25. 25.

    Ross BD, Chenevert TL, Rehemtulla A: Magnetic resonance imaging in cancer research. Eur J Cancer. 2002, 38 (16): 2147-2156. 10.1016/S0959-8049(02)00387-8.

    CAS  Article  PubMed  Google Scholar 

  26. 26.

    Blasberg R: PET imaging of gene expression. Eur J Cancer. 2002, 38 (16): 2137-2146. 10.1016/S0959-8049(02)00390-8.

    CAS  Article  PubMed  Google Scholar 

  27. 27.

    Blasberg RG, Gelovani J: Molecular-genetic imaging: a nuclear medicine-based perspective. Mol Imaging. 2002, 1 (3): 280-300. 10.1162/153535002760235472.

    CAS  Article  PubMed  Google Scholar 

  28. 28.

    Alavi A, Lakhani P, Mavi A, Kung JW, Zhuang H: PET: a revolution in medical imaging. Radiol Clin North Am. 2004, 42 (6): 983-1001. 10.1016/j.rcl.2004.08.012. vii

    Article  PubMed  Google Scholar 

  29. 29.

    Bhojani MS, Laxman B, Ross BD, Rehemtulla A: Molecular Imaging in Cancer. Apoptosis and Cancer Therapy. Edited by: DKMaF S. 2006, Weinheim: Wiley-VCH, II: 37-59.

    Google Scholar 

  30. 30.

    Zhang L, Bhojani MS, Ross BD, Rehemtulla A: Molecular imaging of protein kinases. Cell cycle (Georgetown, Tex). 2008, 7 (3): 314-317. 10.4161/cc.7.3.5409.

    CAS  Article  Google Scholar 

  31. 31.

    Gross S, Piwnica-Worms D: Spying on cancer: molecular imaging in vivo with genetically encoded reporters. Cancer Cell. 2005, 7 (1): 5-15.

    CAS  PubMed  Google Scholar 

  32. 32.

    Narula J, Kietselaer B, Hofstra L: Role of molecular imaging in defining and denying death. J Nucl Cardiol. 2004, 11 (3): 349-357. 10.1016/j.nuclcard.2004.03.008.

    Article  PubMed  Google Scholar 

  33. 33.

    Greer LF, Szalay AA: Imaging of light emission from the expression of luciferases in living cells and organisms: a review. Luminescence. 2002, 17 (1): 43-74. 10.1002/bio.676.

    CAS  Article  PubMed  Google Scholar 

  34. 34.

    Contag CH, Ross BD: It's not just about anatomy: in vivo bioluminescence imaging as an eyepiece into biology. J Magn Reson Imaging. 2002, 16 (4): 378-387. 10.1002/jmri.10178.

    Article  PubMed  Google Scholar 

  35. 35.

    Rehemtulla A, Stegman LD, Cardozo SJ, Gupta S, Hall DE, Contag CH, Ross BD: Rapid and quantitative assessment of cancer treatment response using in vivo bioluminescence imaging. Neoplasia (New York, NY). 2000, 2 (6): 491-495.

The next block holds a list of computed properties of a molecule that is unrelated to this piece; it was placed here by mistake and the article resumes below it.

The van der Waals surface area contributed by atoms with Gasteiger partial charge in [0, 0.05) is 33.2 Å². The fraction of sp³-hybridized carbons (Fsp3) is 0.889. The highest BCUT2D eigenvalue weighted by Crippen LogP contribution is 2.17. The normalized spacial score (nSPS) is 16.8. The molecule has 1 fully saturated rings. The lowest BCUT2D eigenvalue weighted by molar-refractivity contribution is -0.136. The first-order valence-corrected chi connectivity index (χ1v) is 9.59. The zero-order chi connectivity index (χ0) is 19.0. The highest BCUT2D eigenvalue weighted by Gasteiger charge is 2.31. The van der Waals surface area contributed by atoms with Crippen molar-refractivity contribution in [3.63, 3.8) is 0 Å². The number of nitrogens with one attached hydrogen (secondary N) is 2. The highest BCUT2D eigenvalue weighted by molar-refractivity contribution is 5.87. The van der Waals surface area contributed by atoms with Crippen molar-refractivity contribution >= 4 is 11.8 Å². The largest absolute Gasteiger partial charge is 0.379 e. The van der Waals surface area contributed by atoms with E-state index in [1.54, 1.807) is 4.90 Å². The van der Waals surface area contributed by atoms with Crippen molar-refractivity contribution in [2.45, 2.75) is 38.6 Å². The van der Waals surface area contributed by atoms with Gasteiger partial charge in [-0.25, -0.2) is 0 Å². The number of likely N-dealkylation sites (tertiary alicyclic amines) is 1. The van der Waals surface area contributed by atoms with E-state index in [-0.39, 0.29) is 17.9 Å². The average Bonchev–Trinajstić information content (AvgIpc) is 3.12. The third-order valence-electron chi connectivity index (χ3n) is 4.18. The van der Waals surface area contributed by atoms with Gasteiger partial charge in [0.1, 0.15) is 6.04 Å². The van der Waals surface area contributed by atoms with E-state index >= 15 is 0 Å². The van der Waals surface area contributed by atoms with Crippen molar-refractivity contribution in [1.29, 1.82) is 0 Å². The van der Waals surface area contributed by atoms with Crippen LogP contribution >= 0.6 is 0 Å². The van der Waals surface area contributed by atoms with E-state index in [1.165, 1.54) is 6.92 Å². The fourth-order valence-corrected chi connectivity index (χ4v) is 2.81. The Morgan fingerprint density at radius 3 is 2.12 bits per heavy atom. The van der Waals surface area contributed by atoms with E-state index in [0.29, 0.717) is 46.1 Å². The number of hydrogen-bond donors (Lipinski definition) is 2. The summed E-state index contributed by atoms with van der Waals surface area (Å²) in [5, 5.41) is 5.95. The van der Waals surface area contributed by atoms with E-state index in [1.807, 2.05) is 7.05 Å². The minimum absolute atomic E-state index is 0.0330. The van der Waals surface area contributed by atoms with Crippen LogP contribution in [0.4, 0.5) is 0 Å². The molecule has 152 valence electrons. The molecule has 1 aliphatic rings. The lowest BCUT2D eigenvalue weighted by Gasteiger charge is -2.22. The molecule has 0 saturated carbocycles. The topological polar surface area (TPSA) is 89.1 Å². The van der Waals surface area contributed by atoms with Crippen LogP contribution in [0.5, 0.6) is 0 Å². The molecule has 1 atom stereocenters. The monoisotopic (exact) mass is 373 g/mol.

CAS  Article  Google Scholar 

  36. 36.

    Ciana P, Raviscioni M, Mussi P, Vegeto E, Que I, Parker MG, Lowik C, Maggi A: In vivo imaging of transcriptionally active estrogen receptors. Nature medicine. 2003, 9 (1): 82-86. 10.1038/nm809.

    CAS  Article  PubMed  Google Scholar 

  37. 37.

    Carlsen H, Moskaug JO, Fromm SH, Blomhoff R: In vivo imaging of NF-kappa B activity. J Immunol. 2002, 168 (3): 1441-1446.

    CAS  Article  PubMed  Google Scholar 

  38. 38.

    Doubrovin M, Ponomarev V, Beresten T, Balatoni J, Bornmann W, Finn R, Humm J, Larson S, Sadelain M, Blasberg R: Imaging transcriptional regulation of p53-dependent genes with positron emission tomography in vivo. Proceedings of the National Academy of Sciences of the United States of America. 2001, 98 (16): 9300-9305. 10.1073/pnas.161091198.

    PubMed Central  CAS  Article  PubMed  Google Scholar 

  39. 39.

    Rehemtulla A, Taneja N, Ross BD: Bioluminescence detection of cells having stabilized p53 in response to a genotoxic event. Mol Imaging. 2004, 3 (1): 63-68. 10.1162/153535004773861732.

    CAS  Article  PubMed  Google Scholar 

  40. 40.

    Laxman B, Hall DE, Bhojani MS, Hamstra DA, Chenevert TL, Ross BD, Rehemtulla A: Noninvasive real-time imaging of apoptosis. Proceedings of the National Academy of Sciences of the United States of America. 2002, 99 (26): 16551-16555. 10.1073/pnas.252644499.

    PubMed Central  CAS  Article  PubMed  Google Scholar 

  41. 41.

    Luker GD, Sharma V, Pica CM, Prior JL, Li W, Piwnica-Worms D: Molecular imaging of protein-protein interactions: controlled expression of p53 and large T-antigen fusion proteins in vivo. Cancer research. 2003, 63 (8): 1780-1788.

    CAS  PubMed  Google Scholar 

  42. 42.